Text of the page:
OK, so you are investing via crowdfunding platforms. Was there any sort of nice windfall for you and the employees? But I consistently see this not to be the case. So it would be insightful to share whether you were able to get a nice windfall as the CEO of the acquired co. You did mention that he decided to be a stay at home dad.
So surely there was something decent? Unless your partner is doing well. And using AngelList, FundersClub, and others has been a great chance to review hundreds of different companies and their pitches, which is really useful due diligence practice. Indeed, one of the challenges with running a company like that is competing for talent against companies that are able to offer stock options, even though in many cases the likelihood of meaningful payout on those options for a regular startup employee are quite low; we were more successful in going after folks looking for more stability and a better work-life balance than the startup world.
There are Angel Investment groups and networks out there which allow smaller check sizes 5k and allow you to spread risk in companies. Most cities have one. Transactional attorneys know them well. Not sure what the return will be — if any. You really need to go into it with the mindset that you will likely lose all your money.
I did it mainly because I love small business and startups. With a nice exit on my own business I wanted to help support some local entrepreneurs. What was the total amount invested in the start ups and how long ago did you invest in them? How many of the nine do you think will actually provide a return? Investing in nine start ups is pretty good based on the advice of the Sequoia capital partner provided me. Laziness to the rescue! Based on the numbers you have here, maybe that is a good thing.
I too did some Angel Investing awhile ago. I invested in 2 companies directly 10k seed, 25k, series B directly and 1 fund startups 10k. This was over 4 years ago. So far the results are hit and miss. The 2 companies I directly invested in are executing on their plan but likely at least another 5 years out until a liquidity event or bankruptcy.
I liked Startups because the risk was spread across multiple companies. That being said the Startup Fund update was less then encouraging and the iRR has turned negative. Frankly, I expected a better run fund from startups and so far they are all hype, poor execution. Tim Ferris is a must read and eye opener too on Angel investing!! Having 45k deployed, I too am done until I see a positive result, which I am not expecting. Fascinating insight about Startups fund revaluing down their book so the IRR is negative.
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Keep us posted about the Startups fund! Maybe you can even share a guest post? I love this stuff. Figure out WHO is the one getting richer? Congrats on the windfall!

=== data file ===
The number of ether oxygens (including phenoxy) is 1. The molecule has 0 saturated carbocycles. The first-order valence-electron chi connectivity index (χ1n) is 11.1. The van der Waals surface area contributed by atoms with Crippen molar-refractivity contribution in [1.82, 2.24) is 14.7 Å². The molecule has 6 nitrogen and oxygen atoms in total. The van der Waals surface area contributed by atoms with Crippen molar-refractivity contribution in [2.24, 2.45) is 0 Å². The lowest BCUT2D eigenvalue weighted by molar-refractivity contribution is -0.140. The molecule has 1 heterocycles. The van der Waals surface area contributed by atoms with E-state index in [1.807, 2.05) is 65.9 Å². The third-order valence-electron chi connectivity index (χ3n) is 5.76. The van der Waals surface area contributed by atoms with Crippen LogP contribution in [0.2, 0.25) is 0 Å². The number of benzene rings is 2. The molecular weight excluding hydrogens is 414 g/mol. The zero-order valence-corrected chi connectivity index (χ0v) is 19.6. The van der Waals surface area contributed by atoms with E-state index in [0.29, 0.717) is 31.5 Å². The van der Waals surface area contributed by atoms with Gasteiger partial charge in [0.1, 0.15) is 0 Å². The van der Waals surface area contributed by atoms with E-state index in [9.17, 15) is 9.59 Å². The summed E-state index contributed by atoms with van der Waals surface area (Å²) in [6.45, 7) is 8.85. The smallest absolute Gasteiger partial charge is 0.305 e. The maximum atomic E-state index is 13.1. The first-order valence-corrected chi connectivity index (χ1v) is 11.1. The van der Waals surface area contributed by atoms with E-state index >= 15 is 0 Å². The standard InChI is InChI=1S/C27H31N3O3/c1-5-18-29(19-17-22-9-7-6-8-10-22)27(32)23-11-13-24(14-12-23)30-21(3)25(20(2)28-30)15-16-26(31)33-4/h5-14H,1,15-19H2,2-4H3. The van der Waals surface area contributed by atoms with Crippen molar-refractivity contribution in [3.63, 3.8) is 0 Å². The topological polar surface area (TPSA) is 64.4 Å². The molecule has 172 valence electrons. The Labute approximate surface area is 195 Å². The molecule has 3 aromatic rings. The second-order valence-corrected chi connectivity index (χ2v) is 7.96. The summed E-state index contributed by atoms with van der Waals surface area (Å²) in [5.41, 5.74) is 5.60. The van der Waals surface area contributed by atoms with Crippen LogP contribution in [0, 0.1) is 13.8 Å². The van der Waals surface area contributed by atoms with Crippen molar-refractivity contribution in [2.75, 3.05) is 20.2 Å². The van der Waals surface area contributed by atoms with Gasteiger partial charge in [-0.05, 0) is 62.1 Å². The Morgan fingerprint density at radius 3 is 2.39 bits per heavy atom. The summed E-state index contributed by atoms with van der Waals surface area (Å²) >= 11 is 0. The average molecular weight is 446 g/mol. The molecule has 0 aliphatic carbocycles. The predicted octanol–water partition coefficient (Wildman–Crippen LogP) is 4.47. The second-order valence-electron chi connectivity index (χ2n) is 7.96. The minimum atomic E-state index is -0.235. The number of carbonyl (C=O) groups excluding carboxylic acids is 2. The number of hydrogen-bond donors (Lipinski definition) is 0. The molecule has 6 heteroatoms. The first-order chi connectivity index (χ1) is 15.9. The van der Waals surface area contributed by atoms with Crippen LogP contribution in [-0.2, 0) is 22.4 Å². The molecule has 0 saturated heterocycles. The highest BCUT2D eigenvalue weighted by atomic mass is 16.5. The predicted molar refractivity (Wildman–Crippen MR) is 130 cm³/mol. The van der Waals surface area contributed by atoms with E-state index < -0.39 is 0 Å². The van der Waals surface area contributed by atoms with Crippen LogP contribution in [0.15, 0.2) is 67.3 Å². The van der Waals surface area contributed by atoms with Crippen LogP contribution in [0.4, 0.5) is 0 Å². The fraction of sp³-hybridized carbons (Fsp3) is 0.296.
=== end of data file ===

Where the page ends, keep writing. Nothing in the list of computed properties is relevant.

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Been angel investing for over 10 years and you make some great points. A couple additional comments —. If you are going to do it, invest with someone you have directly worked with during your career.
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Any nice returns you can share? I also do equity-only advising where I trade advice, intros and other stuff for equity that vests like an employee monthly for year terms. I have amassed a decent size portfolio. I work hard marketing myself, networking with other investors, doing due diligence etc. Like anything else, it takes time and work. Unlike anything else, so much of it is out of your hands. I think maybe one of my current deals will end up being a huge hit which will make the whole experience worthwhile and maybe help me raise a fund.
Or just add to the portfolio for a nice passive income bump. I like the strategy of advising for equity, especially if you like the company and want to be a part of the growth. Hey Sam, great article! I was a high level employee at the time and was largely responsible for a lot of the growth we had seen over the past 6 months I had started in April of that year. Because I was inside the company, I had a level of knowledge that other people outside the company were not privy to.
I myself was running the sales department so I had a very intimate pulse on the company. Additionally, I felt as if I was buying more equity in a company that I was in large part running. Anyway, I invested 30k in the round our minimum buy in was 5k for that round. Fast forward to now when we just closed a round with a private equity firm.
The company invested 2. We still believe there is a lot of growth ahead for the company but the plan is to sell the full company within years. As the head of sales, that certain does privy you to great financial information. May I ask how old you are and how diversified your investments are?
One of the best ways to get rich is to take concentrated bets…. And nobody thought they could lose in , and they lost. Based on the valuation from the PE company buying in, my total shares from grants and purchases at the company are worth k right now. Aside from that, me and the wife also 28 have k in index funds and k in equity in our house. So total net worth is a little over k right now.
We do have a few covenants that could trigger that would be less than ideal for shareholders. When I was 28, I was taking mad risk in everything! Mostly things worked out, but sometimes I blew myself up so badly. Seriously, thanks for this perspective. Thankfully I have not tried to hard to do so. I think for most of the readers here, I agree with this post. I think there is certainly a time and a place for angel investing, depending on where you are at financially. If you are still in the beginning and growth stages of your wealth accumulation… angel investing should be avoided.